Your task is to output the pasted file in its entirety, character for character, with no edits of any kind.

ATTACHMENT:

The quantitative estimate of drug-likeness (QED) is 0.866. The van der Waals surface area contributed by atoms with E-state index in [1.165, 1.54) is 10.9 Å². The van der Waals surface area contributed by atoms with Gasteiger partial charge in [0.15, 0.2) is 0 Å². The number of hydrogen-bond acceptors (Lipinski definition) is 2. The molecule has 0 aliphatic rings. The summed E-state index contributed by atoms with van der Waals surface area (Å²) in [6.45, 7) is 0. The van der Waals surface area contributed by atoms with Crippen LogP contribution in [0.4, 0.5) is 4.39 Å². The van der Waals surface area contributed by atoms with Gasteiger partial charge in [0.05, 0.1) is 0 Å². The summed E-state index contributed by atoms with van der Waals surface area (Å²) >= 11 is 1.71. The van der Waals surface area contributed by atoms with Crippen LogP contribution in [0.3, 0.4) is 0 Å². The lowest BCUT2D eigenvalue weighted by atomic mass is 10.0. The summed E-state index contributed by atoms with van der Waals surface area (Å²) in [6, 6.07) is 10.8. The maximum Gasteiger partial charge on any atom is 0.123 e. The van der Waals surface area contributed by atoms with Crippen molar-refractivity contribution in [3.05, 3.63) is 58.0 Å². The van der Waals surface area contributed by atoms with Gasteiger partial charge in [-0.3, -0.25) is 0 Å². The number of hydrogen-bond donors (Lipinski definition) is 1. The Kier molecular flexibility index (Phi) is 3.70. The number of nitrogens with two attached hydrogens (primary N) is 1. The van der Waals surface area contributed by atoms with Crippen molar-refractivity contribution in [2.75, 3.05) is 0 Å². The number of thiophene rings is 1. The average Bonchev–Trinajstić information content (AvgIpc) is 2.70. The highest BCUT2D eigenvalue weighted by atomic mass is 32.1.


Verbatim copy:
The quantitative estimate of drug-likeness (QED) is 0.866. The van der Waals surface area contributed by atoms with E-state index in [1.165, 1.54) is 10.9 Å². The van der Waals surface area contributed by atoms with Gasteiger partial charge in [0.15, 0.2) is 0 Å². The number of hydrogen-bond acceptors (Lipinski definition) is 2. The molecule has 0 aliphatic rings. The summed E-state index contributed by atoms with van der Waals surface area (Å²) in [6.45, 7) is 0. The van der Waals surface area contributed by atoms with Crippen LogP contribution in [0.4, 0.5) is 4.39 Å². The van der Waals surface area contributed by atoms with Gasteiger partial charge in [0.05, 0.1) is 0 Å². The summed E-state index contributed by atoms with van der Waals surface area (Å²) >= 11 is 1.71. The van der Waals surface area contributed by atoms with Crippen LogP contribution in [0.3, 0.4) is 0 Å². The lowest BCUT2D eigenvalue weighted by atomic mass is 10.0. The summed E-state index contributed by atoms with van der Waals surface area (Å²) in [6, 6.07) is 10.8. The maximum Gasteiger partial charge on any atom is 0.123 e. The van der Waals surface area contributed by atoms with Crippen molar-refractivity contribution in [3.05, 3.63) is 58.0 Å². The van der Waals surface area contributed by atoms with Gasteiger partial charge in [-0.3, -0.25) is 0 Å². The number of hydrogen-bond donors (Lipinski definition) is 1. The Kier molecular flexibility index (Phi) is 3.70. The number of nitrogens with two attached hydrogens (primary N) is 1. The van der Waals surface area contributed by atoms with Crippen molar-refractivity contribution in [2.75, 3.05) is 0 Å². The number of thiophene rings is 1. The average Bonchev–Trinajstić information content (AvgIpc) is 2.70. The highest BCUT2D eigenvalue weighted by atomic mass is 32.1.